Feature Friday 1st September 2017; James Bugg

After almost missing an entry to the national awards, one of our final year Bachelor of Photography students James Bugg has won a silver at the Australian Professional Photography Awards in the landscape category.

James Bugg, 2017

 

What got you started in photography?

I had an interest ever since I was introduced to my father’s camera kit, my interest grew throughout high school and then I was just hooked.

When you first started at PSC did you have an idea of the photographer you wanted to be?
I always knew the kind of work I liked and was drawn to, however when I started at PSC  the photographer I wanted to become was different to the one I am now. PSC refined the vision I had for myself and my knowledge and inspirations broadened. I guess ultimately I hope the photographer I want to become constantly evolves and changes with time.
What has PSC taught you?
PSC has taught me so much, from technical aspects to information about the industry, It has really expanded my photographic knowledge. However the most beneficial thing PSC has given me is constant inspiration from the staff to push myself and my thinking.
What are you working on at the moment?
At the moment I am working on a project called “The Pines” which documents a small town in Melbourne’s south-east. The town, once a pine plantation is now a community struggling to get by. A prevalent culture of drugs, violence and socioeconomic status cause harsh realities to be prominent. The work deals with ideas of escapism and struggling Australian sub culture and will be presented in book form at the end of the year. See Work In Progress 
What do you do when you are not taking photos?
When I’m not taking photos I like to play music or get outside and go camping. I’m normally taking photos though, or looking at them at least.
Do you have a dream job/shoot? 
Not really, my dream clients would be Time, The New York Times and The Guardian, as well as publications such as Aint-Bad and British Journal of Photography.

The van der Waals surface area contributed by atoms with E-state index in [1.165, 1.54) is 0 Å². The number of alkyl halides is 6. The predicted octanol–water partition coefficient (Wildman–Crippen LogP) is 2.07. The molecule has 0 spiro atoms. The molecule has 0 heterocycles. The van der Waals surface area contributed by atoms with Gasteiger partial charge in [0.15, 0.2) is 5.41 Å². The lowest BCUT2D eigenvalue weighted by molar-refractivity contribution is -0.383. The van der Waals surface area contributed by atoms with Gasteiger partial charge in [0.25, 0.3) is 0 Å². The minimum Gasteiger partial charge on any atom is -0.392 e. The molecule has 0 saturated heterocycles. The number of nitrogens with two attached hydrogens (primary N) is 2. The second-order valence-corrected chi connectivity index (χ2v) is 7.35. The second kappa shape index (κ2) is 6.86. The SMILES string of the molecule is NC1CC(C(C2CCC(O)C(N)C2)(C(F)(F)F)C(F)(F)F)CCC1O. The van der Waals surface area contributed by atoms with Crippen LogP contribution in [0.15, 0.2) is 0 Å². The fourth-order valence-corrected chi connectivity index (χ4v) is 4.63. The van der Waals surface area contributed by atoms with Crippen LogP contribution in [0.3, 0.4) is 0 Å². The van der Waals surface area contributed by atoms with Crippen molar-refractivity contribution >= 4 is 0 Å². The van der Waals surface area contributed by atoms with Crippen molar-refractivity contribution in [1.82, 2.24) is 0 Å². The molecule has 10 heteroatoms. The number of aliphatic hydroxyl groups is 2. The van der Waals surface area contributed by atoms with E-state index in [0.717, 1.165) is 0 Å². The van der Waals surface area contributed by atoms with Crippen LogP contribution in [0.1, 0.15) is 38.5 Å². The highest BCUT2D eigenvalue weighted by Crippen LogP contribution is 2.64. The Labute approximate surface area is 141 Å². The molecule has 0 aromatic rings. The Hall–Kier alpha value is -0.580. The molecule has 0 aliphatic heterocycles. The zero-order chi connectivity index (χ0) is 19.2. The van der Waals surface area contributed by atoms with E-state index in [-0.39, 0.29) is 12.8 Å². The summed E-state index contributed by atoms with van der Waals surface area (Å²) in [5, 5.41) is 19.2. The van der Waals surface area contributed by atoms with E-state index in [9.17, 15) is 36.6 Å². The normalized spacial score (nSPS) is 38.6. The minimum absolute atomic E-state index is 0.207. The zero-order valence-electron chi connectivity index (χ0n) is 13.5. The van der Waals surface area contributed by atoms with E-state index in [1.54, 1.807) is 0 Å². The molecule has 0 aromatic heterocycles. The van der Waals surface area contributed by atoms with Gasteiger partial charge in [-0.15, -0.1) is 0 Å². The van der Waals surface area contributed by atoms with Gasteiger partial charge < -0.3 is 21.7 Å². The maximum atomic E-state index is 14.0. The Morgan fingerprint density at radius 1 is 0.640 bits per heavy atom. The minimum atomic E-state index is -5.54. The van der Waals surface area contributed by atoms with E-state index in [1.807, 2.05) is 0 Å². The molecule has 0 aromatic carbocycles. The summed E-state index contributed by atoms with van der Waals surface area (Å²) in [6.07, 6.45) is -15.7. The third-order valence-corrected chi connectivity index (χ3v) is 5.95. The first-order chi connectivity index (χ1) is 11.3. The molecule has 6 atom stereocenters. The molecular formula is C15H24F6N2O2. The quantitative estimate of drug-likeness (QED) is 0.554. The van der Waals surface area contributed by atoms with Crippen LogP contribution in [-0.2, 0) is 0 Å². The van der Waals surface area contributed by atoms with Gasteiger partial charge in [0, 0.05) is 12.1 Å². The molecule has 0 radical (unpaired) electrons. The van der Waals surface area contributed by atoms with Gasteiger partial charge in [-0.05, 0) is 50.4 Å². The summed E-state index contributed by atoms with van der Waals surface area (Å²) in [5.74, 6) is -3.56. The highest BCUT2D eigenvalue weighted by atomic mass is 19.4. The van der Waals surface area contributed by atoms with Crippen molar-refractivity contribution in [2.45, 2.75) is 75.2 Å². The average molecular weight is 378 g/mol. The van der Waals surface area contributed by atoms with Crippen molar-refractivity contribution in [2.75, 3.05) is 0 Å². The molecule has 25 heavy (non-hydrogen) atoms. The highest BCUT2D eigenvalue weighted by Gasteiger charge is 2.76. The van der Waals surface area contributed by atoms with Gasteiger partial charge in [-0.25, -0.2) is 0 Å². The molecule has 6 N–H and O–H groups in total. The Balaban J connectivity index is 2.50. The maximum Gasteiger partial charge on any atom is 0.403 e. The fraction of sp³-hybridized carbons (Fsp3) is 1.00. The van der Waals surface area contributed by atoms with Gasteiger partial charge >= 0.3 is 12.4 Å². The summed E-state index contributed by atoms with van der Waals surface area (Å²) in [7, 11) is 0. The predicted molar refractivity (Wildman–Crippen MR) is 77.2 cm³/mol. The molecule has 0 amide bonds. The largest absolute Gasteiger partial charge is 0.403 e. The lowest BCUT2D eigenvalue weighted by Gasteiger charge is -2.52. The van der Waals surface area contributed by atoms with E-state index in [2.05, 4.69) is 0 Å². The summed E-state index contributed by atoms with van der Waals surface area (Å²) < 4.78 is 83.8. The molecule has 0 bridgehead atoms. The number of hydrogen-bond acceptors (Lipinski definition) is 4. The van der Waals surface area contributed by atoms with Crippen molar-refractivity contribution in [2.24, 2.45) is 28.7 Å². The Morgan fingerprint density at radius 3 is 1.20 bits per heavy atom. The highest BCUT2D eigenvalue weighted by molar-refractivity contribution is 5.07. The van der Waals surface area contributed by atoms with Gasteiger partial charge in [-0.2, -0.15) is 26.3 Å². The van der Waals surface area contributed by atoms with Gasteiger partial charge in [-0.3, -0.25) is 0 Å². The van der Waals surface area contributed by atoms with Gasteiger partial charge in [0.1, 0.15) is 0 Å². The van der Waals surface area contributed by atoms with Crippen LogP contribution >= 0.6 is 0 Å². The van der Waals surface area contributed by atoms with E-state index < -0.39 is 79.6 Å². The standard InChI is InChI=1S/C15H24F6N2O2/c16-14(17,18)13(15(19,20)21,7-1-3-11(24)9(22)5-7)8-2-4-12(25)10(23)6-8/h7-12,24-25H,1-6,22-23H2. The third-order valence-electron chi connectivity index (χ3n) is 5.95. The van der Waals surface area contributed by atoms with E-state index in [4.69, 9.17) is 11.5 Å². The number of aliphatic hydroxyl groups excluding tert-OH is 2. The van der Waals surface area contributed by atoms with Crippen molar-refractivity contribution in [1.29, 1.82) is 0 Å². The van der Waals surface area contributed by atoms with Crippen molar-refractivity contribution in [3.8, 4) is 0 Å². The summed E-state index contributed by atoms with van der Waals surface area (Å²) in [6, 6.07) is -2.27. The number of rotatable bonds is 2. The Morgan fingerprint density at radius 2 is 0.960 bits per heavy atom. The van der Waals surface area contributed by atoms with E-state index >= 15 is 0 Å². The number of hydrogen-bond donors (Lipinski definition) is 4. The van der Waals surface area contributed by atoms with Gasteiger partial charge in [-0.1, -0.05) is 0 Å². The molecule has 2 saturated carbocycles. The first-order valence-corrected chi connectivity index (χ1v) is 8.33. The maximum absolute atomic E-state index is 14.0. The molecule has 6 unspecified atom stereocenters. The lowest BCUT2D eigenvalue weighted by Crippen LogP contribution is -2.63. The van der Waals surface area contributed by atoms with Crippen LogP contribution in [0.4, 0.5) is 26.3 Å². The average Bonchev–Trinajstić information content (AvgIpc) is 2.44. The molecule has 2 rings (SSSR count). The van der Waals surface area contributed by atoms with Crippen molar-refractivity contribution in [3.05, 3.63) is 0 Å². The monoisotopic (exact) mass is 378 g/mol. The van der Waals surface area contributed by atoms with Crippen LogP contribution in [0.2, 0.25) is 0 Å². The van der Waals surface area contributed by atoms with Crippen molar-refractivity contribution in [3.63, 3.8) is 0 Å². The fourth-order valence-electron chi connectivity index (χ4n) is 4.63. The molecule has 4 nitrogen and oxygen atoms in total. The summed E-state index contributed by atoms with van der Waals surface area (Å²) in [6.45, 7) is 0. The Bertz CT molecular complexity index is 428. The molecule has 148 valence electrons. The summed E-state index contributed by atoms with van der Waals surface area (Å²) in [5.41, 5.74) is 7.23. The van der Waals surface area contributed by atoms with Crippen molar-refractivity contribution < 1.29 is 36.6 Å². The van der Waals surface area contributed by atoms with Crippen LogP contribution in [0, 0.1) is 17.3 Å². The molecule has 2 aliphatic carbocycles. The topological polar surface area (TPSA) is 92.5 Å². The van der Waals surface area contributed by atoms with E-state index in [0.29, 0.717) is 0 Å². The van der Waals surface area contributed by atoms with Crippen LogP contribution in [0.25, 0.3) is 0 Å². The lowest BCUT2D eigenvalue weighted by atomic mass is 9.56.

To see more of James’ work, follow him on Instagram, or take a look at his website.

Feature Friday 25th August 2017; Anne McCallum

Our feature story today is on Advanced Diploma of Photography student Anne McCallum who journeyed to Zambia in June to help promote conservation of wildlife. We sat down with Anne to speak about her experience.

Anne McCallum, 2017

How did you come to be involved in this trip?
Last year, my daughter and her friend came up with the idea to head to Zambia to make a short film about the Chipembele Wildlife Education Trust (CWET). My daughter’s friend had been to Zambia with a school group about 4 years ago and was telling my daughter about the experience. This organisation runs groups within schools and into the communities promoting conservation.
I became involved when my daughter got a job in Iceland and couldn’t get time off to go to Zambia. The girls asked me if I would like to be involved and be part of the team.
Can you tell us about your experience?
What an amazing experience!   This was my first trip to Zambia, actually my first trip to Africa!  We travelled to a town called Mfuwe, which is right on the edge of the South Luangwa National Park.  This is one of the best National parks in Africa as it always has water – there are several natural springs, so the animals can live there all year round without having to do massive migrations to follow water.    Consequently there is a huge range and population of many animals species. Due to this there is a blossoming tourist industry which creates employment for the local people, however this leads to the need for education about caring for their environment and living sustainably (to keep the animals safe and encourage eco-friendly tourism). This is where CWET comes into play with their education and community programmes. The aim of the video is to show CWET at work and the importance of their contribution.
Some of the best moments while in Zambia, included the opportunity to actually go on drives into the National Park and see the animals in their natural environment. My biggest thrill would have to be seeing 3 leopards in one morning. We also had the joy of seeing giraffes and elephants just wandering by the side of the road, and one night we actually had a hippo in the garden of our lodge. Of course there are lots of vervet monkeys and baboons, if you happen to leave your room door unlocked they do like to get in and investigate everything. There is a now a monkey roaming around with a nice tinted moisturiser – not sure if it is the right colour for her.

Anne McCallum, 2017